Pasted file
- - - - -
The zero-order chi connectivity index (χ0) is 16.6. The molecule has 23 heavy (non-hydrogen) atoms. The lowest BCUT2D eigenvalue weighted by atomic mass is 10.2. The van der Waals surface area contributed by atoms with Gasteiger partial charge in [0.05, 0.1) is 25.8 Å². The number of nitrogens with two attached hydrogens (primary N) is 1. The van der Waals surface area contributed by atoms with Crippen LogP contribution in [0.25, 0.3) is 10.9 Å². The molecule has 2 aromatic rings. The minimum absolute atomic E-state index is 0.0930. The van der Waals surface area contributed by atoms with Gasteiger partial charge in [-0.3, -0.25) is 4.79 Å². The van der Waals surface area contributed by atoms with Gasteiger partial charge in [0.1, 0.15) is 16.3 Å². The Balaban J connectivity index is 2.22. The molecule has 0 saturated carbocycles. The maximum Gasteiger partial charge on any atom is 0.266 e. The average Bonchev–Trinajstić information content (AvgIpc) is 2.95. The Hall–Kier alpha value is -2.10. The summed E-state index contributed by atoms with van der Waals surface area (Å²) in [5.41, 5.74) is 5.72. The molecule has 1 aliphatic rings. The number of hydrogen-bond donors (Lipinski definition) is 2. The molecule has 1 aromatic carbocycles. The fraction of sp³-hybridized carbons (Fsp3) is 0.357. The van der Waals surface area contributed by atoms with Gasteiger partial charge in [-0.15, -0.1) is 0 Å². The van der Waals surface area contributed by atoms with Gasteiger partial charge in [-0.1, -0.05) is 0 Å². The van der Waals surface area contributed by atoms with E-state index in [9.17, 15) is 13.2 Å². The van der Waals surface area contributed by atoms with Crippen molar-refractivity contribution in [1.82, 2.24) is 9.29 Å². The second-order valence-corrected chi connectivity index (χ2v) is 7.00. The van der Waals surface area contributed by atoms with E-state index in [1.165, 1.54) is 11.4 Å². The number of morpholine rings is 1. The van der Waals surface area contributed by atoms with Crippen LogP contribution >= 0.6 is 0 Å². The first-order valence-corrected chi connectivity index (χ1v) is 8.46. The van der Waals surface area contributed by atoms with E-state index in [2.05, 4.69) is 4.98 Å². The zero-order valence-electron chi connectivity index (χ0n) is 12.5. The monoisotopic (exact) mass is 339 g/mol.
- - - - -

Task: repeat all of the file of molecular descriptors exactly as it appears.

The zero-order chi connectivity index (χ0) is 16.6. The molecule has 23 heavy (non-hydrogen) atoms. The lowest BCUT2D eigenvalue weighted by atomic mass is 10.2. The van der Waals surface area contributed by atoms with Gasteiger partial charge in [0.05, 0.1) is 25.8 Å². The number of nitrogens with two attached hydrogens (primary N) is 1. The van der Waals surface area contributed by atoms with Crippen LogP contribution in [0.25, 0.3) is 10.9 Å². The molecule has 2 aromatic rings. The minimum absolute atomic E-state index is 0.0930. The van der Waals surface area contributed by atoms with Gasteiger partial charge in [-0.3, -0.25) is 4.79 Å². The van der Waals surface area contributed by atoms with Gasteiger partial charge in [0.1, 0.15) is 16.3 Å². The Balaban J connectivity index is 2.22. The molecule has 0 saturated carbocycles. The maximum Gasteiger partial charge on any atom is 0.266 e. The average Bonchev–Trinajstić information content (AvgIpc) is 2.95. The Hall–Kier alpha value is -2.10. The summed E-state index contributed by atoms with van der Waals surface area (Å²) in [5.41, 5.74) is 5.72. The molecule has 1 aliphatic rings. The number of hydrogen-bond donors (Lipinski definition) is 2. The molecule has 1 aromatic carbocycles. The fraction of sp³-hybridized carbons (Fsp3) is 0.357. The van der Waals surface area contributed by atoms with Gasteiger partial charge in [-0.15, -0.1) is 0 Å². The van der Waals surface area contributed by atoms with Gasteiger partial charge in [-0.1, -0.05) is 0 Å². The van der Waals surface area contributed by atoms with E-state index in [9.17, 15) is 13.2 Å². The van der Waals surface area contributed by atoms with Crippen molar-refractivity contribution in [1.82, 2.24) is 9.29 Å². The second-order valence-corrected chi connectivity index (χ2v) is 7.00. The van der Waals surface area contributed by atoms with E-state index in [1.165, 1.54) is 11.4 Å². The number of morpholine rings is 1. The van der Waals surface area contributed by atoms with Crippen LogP contribution >= 0.6 is 0 Å². The first-order valence-corrected chi connectivity index (χ1v) is 8.46. The van der Waals surface area contributed by atoms with E-state index in [2.05, 4.69) is 4.98 Å². The zero-order valence-electron chi connectivity index (χ0n) is 12.5. The monoisotopic (exact) mass is 339 g/mol.